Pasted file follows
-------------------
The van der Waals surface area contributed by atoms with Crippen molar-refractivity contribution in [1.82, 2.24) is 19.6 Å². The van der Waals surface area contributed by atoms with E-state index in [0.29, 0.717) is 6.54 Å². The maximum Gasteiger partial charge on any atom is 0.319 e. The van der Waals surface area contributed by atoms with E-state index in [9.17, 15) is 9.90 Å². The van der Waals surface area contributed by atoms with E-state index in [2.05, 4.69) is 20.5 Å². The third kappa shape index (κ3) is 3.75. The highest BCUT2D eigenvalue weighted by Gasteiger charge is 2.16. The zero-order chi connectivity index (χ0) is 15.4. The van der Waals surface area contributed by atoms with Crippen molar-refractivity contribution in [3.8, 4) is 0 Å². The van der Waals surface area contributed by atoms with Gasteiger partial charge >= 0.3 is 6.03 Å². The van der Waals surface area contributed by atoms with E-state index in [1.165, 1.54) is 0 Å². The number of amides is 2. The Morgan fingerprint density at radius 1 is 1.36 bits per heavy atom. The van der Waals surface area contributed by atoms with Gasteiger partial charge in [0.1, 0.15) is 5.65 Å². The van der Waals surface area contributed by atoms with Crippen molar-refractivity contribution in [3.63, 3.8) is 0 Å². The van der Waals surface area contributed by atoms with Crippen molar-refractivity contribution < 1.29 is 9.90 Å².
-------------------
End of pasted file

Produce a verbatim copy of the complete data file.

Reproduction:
The van der Waals surface area contributed by atoms with Crippen molar-refractivity contribution in [1.82, 2.24) is 19.6 Å². The van der Waals surface area contributed by atoms with E-state index in [0.29, 0.717) is 6.54 Å². The maximum Gasteiger partial charge on any atom is 0.319 e. The van der Waals surface area contributed by atoms with E-state index in [9.17, 15) is 9.90 Å². The van der Waals surface area contributed by atoms with E-state index in [2.05, 4.69) is 20.5 Å². The third kappa shape index (κ3) is 3.75. The highest BCUT2D eigenvalue weighted by Gasteiger charge is 2.16. The zero-order chi connectivity index (χ0) is 15.4. The van der Waals surface area contributed by atoms with Crippen molar-refractivity contribution in [3.8, 4) is 0 Å². The van der Waals surface area contributed by atoms with Gasteiger partial charge >= 0.3 is 6.03 Å². The van der Waals surface area contributed by atoms with E-state index in [1.165, 1.54) is 0 Å². The number of amides is 2. The Morgan fingerprint density at radius 1 is 1.36 bits per heavy atom. The van der Waals surface area contributed by atoms with Gasteiger partial charge in [0.1, 0.15) is 5.65 Å². The van der Waals surface area contributed by atoms with Crippen molar-refractivity contribution in [3.63, 3.8) is 0 Å². The van der Waals surface area contributed by atoms with Crippen molar-refractivity contribution < 1.29 is 9.90 Å².